Local or State Government
You may consider approaching your local, state, or federal government to set up funding for multiple iGEM teams in the region. See if your state or country has a bio-economy or synthetic biology strategy, or any initiatives focused on innovation and STEM.
You should aim for the majority of your team activities (participation, travel, lab work) to be funded via the sources mentioned above. Here are some other ways to get extra funding for your iGEM team:
Companies may be interested in providing financial support to a team if the project aligns with their interests. Teams may offer brand exposure based on the level of financial support on places such as their wikis, T-shirts, or presentations. Put your team's branding and communication materials to work to tell a compelling story that will align with the company's interests.
Sometimes companies who are unable to provide financial support are more willing to provide in-kind sponsorship. This can come in the form of free access to their goods and services. Consider reaching out to local biotech companies, they can provide you with lab material like lab gloves, pipettes and other useful supplies. This type of sponsorship can reduce laboratory-associated costs, and allow you to divert those funds to other aspects of your project.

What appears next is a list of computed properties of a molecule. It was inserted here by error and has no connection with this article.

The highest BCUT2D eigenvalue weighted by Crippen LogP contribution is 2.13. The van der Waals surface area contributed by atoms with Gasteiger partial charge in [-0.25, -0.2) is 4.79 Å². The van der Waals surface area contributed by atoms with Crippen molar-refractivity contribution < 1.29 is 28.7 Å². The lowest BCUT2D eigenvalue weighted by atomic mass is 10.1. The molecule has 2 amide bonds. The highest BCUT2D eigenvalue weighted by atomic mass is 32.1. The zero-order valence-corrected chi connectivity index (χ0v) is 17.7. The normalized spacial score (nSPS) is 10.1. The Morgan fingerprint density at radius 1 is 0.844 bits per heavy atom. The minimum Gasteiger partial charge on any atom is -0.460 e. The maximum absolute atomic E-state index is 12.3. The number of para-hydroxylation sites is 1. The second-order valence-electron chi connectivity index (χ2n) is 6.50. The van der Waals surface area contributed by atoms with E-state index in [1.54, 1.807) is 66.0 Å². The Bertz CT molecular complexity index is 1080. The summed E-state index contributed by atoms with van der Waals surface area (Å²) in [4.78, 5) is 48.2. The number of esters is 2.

Some educational institutions have alumni associations that can assist in providing funding for your project. Consider talking to your school's alumni association about this. We also encourage you to work with the iGEM alumni at your school and in your region. Contact After iGEM to get connected to past participants (email after [AT] igem [DOT] org).
Creating a crowdfunding campaign online can help you easily receive donations from your community. Here is a list of crowdfunding examples:
iGEM Partner Special Offers
The iGEM Foundation is supported by various sponsors. We work every year on getting special offers for our iGEM teams. Check our iGEM 2020 Partners Page page for the latest funding opportunities, special offers and discounts.